Does your Company classify all its Information Technology (IT) employees as exempt under the Fair Labor Standards Act’s computer employee exemption? If the answer is “yes,” then your organization likely operates under what a federal appellate court judge called the “common misperception that all jobs involving computers are necessarily highly complex and require exceptional expertise.”

Martin v. Indiana Michigan Power Co. Contrary to many employers’ policies and practices, the FLSA’s computer employee exemption applies only to a narrow group including “computer systems analysts, computer programmers, software engineers or other similarly skilled workers” who earn more than $27.63 per hour or $455 a week and whose primary duty involves:

  • Application of systems analysis techniques and procedures, including consulting with users to determine hardware, software or system functional specifications; or
  • Design, development, documentation, analysis, creation, testing or modification of computer systems or programs, including prototypes, based on and related to user or system design specifications; or
  • Design, documentation, testing, creation or modification of computer programs related to machine operations systems; or
  • A combination of these duties, the performance of which requires the same skill. 29 C.F.R. § 541.400.

Employees who engage in the manufacture or repair of computer hardware or related equipment are specifically excluded from the exemption. Also excluded are employees whose work is highly dependent on computer software programs and who are skilled in computer-aided design software, but who are not engaged in computer systems analysis or programming. Trainees learning to become proficient in exempt computer work are also not exempt. Of course, computer employees who do not qualify for the computer employee exemption may nevertheless qualify for the FLSA’s administrative, executive or professional exemptions.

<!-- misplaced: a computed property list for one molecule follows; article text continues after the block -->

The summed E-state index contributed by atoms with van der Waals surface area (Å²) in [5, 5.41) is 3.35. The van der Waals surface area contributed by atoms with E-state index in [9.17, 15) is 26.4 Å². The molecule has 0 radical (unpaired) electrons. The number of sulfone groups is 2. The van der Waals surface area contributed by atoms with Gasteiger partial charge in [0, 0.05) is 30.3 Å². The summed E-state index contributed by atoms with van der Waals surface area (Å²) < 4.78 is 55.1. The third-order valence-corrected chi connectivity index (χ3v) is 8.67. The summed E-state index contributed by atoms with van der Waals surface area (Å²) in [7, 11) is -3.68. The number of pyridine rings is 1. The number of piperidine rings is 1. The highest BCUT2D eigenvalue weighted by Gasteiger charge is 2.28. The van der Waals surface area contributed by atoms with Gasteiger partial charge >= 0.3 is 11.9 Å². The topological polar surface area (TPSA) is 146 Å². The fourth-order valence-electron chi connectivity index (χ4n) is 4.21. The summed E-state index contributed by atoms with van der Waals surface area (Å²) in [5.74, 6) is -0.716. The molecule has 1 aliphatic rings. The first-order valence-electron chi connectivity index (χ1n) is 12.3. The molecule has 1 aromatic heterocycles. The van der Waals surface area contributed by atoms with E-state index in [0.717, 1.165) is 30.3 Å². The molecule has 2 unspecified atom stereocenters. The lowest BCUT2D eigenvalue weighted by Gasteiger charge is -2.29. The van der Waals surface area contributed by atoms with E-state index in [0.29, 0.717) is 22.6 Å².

In the May 2005 edition of FLSA Focus, we cautioned against assuming that all IT employees (especially Help Desk employees) are exempt under the FLSA. Three years later, the stakes of such a misclassification are growing as plaintiff’s wage and hour lawyers have begun to focus their attention on computer employees. Indeed, plaintiff’s attorneys have had significant recent success challenging the exempt status of large groups of computer employees. For example, IBM settled an overtime class-action lawsuit filed on behalf of 32,000 technical service and IT employees for $65 million; Siebel Systems settled a California state lawsuit filed on behalf of 800 systems engineers for $27.5 million; and EA settled a lawsuit filed by game developers for $14.9 million.